Serial extractions are a preventive and interceptive procedure that consists of strategically extracting certain temporary teeth in situations where there is a severe lack of space in the mouth and/or the eruption path of the permanent teeth is abnormal. Like a compass, this procedure aims at orienting the teeth to facilitate their eruption.
- This procedure allows some redistribution of space to permanent teeth that attempt to come out but which, because of a lack of space, have an abnormal eruption.
- It is important to understand that these extractions do not create space. The space already available is used (redistributed) to facilitate the eruption of teeth.
- Extractions may be necessary in each jaw and usually span over several years.
- A panoramic radiograph and a clinical examination around 7-8 years of age will allow the orthodontist to evaluate the available space for the developing permanent teeth, as well as their eruption path, so an early evaluation is important.
- If a significant lack of space or other problems are visible on the radiograph, we will recommend that your dentist proceeds with the extraction of specific temporary teeth.
- Following the extractions, the child will then be evaluated by Dr Lemay every 12 to 18 months to follow the evolution of tooth eruption. Depending on the case, other extractions of temporary teeth may be recommended.
- The follow-up will be done yearly up until the permanent teeth erupt. Appropriate recommendations on indications to correct the malocclusion (orthodontic treatment) will then be made.
- These procedures being indicated only when there is a severe lack of space, one needs to expect that, despite the extractions of temporary teeth, not all permanent teeth will erupt in a normal or ideal position.
- Most of the time, orthodontic corrections are still necessary to obtain an esthetic and functional occlusion.
- Growth alone usually does not help a severe space deficiency, because it occurs mostly at the back of the jaw rather than at the front or on the sides where space is most necessary.
|The permanent canines often need help! Serial extractions make it possible to influence the eruption path of the permanent teeth and particularly the permanent upper canines which are often tilted forward. The example on the opposite side shows how the extraction of two temporary teeth allowed one canine (red dotted line) to upright and head toward where it must erupt in the arch. Even if this intervention helps the eruption of the canine, there is still a lot of space missing to allow this tooth to erupt normally and orthodontic corrections will still be necessary later on to correct this situation and obtain a normal occlusion. To know more on impacted and ectopic canines.|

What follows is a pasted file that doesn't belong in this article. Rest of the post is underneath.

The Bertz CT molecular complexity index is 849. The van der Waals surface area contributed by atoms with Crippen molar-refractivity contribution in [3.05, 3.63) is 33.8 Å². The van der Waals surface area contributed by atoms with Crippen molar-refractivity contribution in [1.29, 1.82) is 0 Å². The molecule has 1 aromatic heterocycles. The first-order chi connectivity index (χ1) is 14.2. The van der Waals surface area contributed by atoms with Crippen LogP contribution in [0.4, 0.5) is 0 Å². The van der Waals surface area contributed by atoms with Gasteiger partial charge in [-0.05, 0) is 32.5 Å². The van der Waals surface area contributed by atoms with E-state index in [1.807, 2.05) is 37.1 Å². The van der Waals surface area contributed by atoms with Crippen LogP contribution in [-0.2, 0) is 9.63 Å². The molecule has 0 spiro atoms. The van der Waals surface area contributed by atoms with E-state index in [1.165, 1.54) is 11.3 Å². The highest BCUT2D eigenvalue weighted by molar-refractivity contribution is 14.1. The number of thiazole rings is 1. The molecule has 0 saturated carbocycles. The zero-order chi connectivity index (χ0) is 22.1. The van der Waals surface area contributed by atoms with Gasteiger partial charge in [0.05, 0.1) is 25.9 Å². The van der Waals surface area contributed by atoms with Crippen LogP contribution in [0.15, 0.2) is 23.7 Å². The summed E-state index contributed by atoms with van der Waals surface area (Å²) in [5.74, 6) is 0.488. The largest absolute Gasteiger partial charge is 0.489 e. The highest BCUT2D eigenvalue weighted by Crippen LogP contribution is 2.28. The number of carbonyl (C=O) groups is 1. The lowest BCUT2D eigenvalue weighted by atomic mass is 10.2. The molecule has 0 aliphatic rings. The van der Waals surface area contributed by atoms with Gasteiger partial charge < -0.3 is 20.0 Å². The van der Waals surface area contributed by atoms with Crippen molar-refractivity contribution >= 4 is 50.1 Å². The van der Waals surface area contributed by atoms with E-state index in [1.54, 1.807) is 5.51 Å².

Why don’t temporary teeth fall out by themselves?
People frequently ask us this question when we recommend serial extractions.
The reason to extract temporary teeth during an interceptive phase in orthodontics is not that these teeth do “not want to fall out” by themselves, but rather we want to extract them before they exfoliate (shed) by themselves because it could still take several months to more than one year before this would happen naturally and during that time, the eruption problems persist and can often worsen.
What would happen if the selected teeth were not extracted?
Teeth to extract serially or early would all end up shedding by themselves eventually. The problem is that it would occur too late to modify the eruption path of permanent teeth that will replace them and which already show an abnormal and potentially problematic eruption path. The additional delay may cause several eruption problems and worsen the developing malocclusion.
Space that is worth gold!
Robbing Peter to pay Paul!
This metaphor clearly illustrates what we try to do with serial extractions, that is stealing some space from someone (temporary teeth) to give back to someone else (permanent teeth).
- Temporary teeth are “sacrificed” to create space that will be useful for the eruption of the permanent teeth by attempting to “redirect” their eruption.